A Hacker Group Has A List Of 35K CFOs To Target

Chief financial officers at some of the world’s biggest banks and mortgage companies are in the crosshairs of a hacker group that compiled a list of 35,000 CFOs that they can target with requests to transfer money.

The Financial Times, citing cyber threat detection company Agari, reported the group, which goes by the name London Blue, is focusing on the business email compromise scam. Agari found the list, which has 50,000 targets. Outside of the 35,000 CFOs, the list included people largely working in accounting departments at banks and mortgage firms around the world. The Financial Times noted that in July the FBI warned hackers were targeting CFOs, getting them to transfer money to unknown accounts. Agari, noted the report, turned over the evidence to law enforcement agencies both in the U.S. and U.K. The report noted that if members of the hacking group are living in the U.K. or the U.S. it will be easier to prosecute them than if they were living in other locations.

“It is pure social engineering,” Crane Hassold, senior director of threat research at Agari, told the Financial Times. He said he has seen evidence that the hackers have been successful in some instances with a so-called money mule able to convince a bank’s loss-prevention unit that a transaction for more than $20,000 was a legitimate one. Hassold said the attack requires playing with people’s minds rather than cutting-edge technology. “The reason it is on the rise is because it has been proven to work,” he said.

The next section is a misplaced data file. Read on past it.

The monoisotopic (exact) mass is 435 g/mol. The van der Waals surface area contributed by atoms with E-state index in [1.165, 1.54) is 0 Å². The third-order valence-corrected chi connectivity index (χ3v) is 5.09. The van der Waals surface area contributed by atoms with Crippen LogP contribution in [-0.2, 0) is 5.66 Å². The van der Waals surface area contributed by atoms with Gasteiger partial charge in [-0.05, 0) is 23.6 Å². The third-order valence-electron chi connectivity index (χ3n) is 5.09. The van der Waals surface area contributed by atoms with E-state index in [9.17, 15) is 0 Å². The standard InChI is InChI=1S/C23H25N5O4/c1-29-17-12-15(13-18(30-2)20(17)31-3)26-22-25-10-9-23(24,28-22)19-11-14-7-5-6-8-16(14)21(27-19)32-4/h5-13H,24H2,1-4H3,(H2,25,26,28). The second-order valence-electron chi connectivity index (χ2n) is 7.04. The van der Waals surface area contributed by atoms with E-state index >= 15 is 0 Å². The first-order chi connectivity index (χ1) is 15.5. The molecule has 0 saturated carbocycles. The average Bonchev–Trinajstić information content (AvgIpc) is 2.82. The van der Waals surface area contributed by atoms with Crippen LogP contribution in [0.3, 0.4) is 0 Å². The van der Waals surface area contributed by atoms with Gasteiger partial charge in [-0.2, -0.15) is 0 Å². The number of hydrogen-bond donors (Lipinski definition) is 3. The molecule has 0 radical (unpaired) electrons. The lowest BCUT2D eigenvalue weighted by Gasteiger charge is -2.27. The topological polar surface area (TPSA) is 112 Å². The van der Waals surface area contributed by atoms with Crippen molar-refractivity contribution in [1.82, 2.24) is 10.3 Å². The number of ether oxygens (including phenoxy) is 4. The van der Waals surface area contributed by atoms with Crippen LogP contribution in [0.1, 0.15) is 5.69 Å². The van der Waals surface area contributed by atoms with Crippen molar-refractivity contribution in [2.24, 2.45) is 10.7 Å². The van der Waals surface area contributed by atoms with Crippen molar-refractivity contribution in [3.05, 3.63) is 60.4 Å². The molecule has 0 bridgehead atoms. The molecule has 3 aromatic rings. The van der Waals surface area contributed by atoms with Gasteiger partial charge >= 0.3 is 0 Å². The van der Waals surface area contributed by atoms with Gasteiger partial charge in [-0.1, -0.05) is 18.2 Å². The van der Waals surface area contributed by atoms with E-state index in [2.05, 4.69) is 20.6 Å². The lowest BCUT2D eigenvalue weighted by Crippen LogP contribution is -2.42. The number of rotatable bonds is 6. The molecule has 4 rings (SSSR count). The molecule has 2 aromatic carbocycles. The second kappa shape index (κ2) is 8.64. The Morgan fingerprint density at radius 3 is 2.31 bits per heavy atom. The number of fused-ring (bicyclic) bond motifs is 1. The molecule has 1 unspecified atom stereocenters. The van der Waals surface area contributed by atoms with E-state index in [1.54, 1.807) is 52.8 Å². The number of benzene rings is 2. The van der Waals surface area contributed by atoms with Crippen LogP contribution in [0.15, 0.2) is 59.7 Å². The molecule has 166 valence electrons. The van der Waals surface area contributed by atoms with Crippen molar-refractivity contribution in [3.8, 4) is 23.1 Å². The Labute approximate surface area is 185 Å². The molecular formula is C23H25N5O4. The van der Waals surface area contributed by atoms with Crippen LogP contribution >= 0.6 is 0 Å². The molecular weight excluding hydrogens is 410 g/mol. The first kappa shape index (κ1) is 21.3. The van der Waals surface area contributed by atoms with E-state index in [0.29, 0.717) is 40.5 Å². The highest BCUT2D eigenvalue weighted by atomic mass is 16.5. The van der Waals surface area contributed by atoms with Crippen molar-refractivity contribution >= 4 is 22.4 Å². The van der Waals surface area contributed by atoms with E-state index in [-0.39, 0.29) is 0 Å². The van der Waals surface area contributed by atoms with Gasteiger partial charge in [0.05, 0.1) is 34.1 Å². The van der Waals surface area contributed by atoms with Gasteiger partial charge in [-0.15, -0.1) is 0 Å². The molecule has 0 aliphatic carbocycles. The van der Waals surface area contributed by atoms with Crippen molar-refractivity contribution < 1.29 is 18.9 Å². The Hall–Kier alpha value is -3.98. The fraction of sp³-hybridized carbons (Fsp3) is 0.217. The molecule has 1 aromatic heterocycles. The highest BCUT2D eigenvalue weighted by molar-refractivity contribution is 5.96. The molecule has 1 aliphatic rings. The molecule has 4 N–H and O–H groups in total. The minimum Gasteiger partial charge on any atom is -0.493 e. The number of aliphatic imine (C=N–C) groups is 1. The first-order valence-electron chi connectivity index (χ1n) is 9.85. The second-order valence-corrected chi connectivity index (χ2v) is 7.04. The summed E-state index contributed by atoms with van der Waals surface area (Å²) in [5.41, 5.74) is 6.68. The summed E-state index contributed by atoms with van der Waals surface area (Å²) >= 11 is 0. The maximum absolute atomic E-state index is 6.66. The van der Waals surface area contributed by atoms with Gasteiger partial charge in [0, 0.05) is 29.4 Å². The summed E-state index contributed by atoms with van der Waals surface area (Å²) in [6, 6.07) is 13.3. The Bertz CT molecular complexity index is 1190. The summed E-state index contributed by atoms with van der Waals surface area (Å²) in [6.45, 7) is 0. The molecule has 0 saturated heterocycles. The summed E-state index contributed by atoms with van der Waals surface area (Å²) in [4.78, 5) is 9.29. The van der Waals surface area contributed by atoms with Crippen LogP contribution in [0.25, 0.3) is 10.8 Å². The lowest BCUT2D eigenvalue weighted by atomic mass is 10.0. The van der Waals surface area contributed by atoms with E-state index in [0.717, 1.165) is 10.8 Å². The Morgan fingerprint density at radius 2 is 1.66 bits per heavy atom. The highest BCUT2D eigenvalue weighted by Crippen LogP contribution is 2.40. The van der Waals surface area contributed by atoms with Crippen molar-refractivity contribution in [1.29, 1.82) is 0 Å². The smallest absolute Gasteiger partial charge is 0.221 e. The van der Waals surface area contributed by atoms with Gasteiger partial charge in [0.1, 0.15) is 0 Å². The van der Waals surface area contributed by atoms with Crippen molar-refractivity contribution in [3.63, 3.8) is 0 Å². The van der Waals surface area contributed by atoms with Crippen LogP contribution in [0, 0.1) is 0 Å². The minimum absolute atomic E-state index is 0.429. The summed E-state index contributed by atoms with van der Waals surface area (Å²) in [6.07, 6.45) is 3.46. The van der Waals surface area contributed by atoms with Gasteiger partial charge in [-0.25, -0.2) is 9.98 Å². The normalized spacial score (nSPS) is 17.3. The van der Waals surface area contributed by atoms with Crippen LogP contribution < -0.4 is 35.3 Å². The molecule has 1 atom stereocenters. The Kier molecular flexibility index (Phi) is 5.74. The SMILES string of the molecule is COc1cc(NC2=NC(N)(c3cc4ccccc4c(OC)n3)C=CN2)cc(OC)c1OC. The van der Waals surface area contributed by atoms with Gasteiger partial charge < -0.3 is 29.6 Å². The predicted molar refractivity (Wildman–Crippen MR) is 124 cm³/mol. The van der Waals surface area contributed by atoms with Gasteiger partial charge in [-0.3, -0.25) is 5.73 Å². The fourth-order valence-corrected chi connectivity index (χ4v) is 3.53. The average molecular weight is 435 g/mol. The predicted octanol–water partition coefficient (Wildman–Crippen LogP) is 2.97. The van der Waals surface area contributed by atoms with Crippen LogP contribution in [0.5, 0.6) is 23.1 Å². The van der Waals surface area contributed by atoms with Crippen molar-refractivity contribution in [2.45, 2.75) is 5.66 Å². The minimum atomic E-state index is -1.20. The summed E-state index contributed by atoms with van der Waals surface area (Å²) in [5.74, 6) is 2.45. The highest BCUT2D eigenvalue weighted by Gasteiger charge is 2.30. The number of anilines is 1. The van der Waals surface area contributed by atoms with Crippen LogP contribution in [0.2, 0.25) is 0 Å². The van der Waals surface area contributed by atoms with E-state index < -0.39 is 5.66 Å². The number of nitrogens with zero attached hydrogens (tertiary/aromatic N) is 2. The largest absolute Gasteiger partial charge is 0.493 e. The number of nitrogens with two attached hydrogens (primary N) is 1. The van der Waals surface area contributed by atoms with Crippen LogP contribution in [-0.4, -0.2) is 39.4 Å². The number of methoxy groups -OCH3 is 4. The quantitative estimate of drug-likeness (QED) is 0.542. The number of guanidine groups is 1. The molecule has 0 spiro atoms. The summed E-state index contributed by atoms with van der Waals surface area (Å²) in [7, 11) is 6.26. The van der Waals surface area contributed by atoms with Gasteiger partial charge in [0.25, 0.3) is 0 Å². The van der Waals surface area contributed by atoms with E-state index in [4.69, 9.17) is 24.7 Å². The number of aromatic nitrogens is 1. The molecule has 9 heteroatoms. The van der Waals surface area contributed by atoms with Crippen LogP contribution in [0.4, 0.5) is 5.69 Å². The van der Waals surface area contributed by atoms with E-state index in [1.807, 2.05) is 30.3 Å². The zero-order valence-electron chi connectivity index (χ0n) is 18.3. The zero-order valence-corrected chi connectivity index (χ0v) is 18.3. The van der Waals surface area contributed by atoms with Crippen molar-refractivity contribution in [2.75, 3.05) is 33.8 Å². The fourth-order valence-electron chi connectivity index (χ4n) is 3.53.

The cybersecurity firm said it first discovered the group when it tried to trick the CFO at the company with an email spoof that pretended to be from the CEO. Agari engaged with the hacker group to find out more information about which bank account they were using. Agari told the FT that London Blue is based in Nigeria and has 17 potential collaborators residing in Western Europe and the U.S. The hackers are using contact lists acquired from two data brokers, noted the Financial Times. More than half of the targets were in the U.S. with the other CFOs and accounting workers located in the U.K., Spain, Finland, the Netherlands, and Mexico.

“London Blue’s effectiveness depends on working with commercial data brokers to assemble lists of target victims around the world. Doing so gives it the attack volume of a mass spam campaign, but with the target-specific customisation of spear-phishing attacks,” the researchers said in a report.